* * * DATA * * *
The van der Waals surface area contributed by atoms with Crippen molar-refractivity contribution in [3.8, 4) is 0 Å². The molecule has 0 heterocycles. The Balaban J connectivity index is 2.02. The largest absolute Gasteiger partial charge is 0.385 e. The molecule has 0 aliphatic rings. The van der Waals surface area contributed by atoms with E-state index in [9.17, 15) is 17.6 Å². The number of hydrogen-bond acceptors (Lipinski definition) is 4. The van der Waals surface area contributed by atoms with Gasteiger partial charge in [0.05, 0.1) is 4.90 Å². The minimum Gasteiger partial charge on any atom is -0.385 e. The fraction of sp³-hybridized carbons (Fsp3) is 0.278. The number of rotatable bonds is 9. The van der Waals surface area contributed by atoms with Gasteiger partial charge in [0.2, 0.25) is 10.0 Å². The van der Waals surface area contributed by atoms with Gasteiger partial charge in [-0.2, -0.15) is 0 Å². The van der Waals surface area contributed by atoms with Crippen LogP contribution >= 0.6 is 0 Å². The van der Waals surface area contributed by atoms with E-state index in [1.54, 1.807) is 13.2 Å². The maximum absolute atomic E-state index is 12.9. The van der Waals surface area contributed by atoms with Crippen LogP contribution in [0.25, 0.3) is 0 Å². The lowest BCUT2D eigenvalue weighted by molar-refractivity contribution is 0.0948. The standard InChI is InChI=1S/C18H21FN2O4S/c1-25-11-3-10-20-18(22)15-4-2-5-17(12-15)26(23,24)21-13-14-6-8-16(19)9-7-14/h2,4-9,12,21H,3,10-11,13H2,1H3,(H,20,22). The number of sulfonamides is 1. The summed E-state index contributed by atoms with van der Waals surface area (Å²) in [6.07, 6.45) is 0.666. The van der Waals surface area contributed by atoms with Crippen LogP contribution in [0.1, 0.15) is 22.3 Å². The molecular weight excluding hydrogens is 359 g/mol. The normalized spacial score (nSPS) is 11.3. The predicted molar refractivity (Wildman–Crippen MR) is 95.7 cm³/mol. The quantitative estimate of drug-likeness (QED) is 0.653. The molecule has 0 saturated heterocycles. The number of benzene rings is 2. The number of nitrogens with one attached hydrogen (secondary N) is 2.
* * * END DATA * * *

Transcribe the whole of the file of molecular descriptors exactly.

The van der Waals surface area contributed by atoms with Crippen molar-refractivity contribution in [3.8, 4) is 0 Å². The molecule has 0 heterocycles. The Balaban J connectivity index is 2.02. The largest absolute Gasteiger partial charge is 0.385 e. The molecule has 0 aliphatic rings. The van der Waals surface area contributed by atoms with E-state index in [9.17, 15) is 17.6 Å². The number of hydrogen-bond acceptors (Lipinski definition) is 4. The van der Waals surface area contributed by atoms with Gasteiger partial charge in [0.05, 0.1) is 4.90 Å². The minimum Gasteiger partial charge on any atom is -0.385 e. The fraction of sp³-hybridized carbons (Fsp3) is 0.278. The number of rotatable bonds is 9. The van der Waals surface area contributed by atoms with Gasteiger partial charge in [0.2, 0.25) is 10.0 Å². The van der Waals surface area contributed by atoms with Gasteiger partial charge in [-0.2, -0.15) is 0 Å². The van der Waals surface area contributed by atoms with Crippen LogP contribution >= 0.6 is 0 Å². The van der Waals surface area contributed by atoms with E-state index in [1.54, 1.807) is 13.2 Å². The maximum absolute atomic E-state index is 12.9. The van der Waals surface area contributed by atoms with Crippen LogP contribution in [0.25, 0.3) is 0 Å². The lowest BCUT2D eigenvalue weighted by molar-refractivity contribution is 0.0948. The standard InChI is InChI=1S/C18H21FN2O4S/c1-25-11-3-10-20-18(22)15-4-2-5-17(12-15)26(23,24)21-13-14-6-8-16(19)9-7-14/h2,4-9,12,21H,3,10-11,13H2,1H3,(H,20,22). The number of sulfonamides is 1. The summed E-state index contributed by atoms with van der Waals surface area (Å²) in [6.07, 6.45) is 0.666. The van der Waals surface area contributed by atoms with Crippen LogP contribution in [0.1, 0.15) is 22.3 Å². The molecular weight excluding hydrogens is 359 g/mol. The normalized spacial score (nSPS) is 11.3. The predicted molar refractivity (Wildman–Crippen MR) is 95.7 cm³/mol. The quantitative estimate of drug-likeness (QED) is 0.653. The molecule has 0 saturated heterocycles. The number of benzene rings is 2. The number of nitrogens with one attached hydrogen (secondary N) is 2.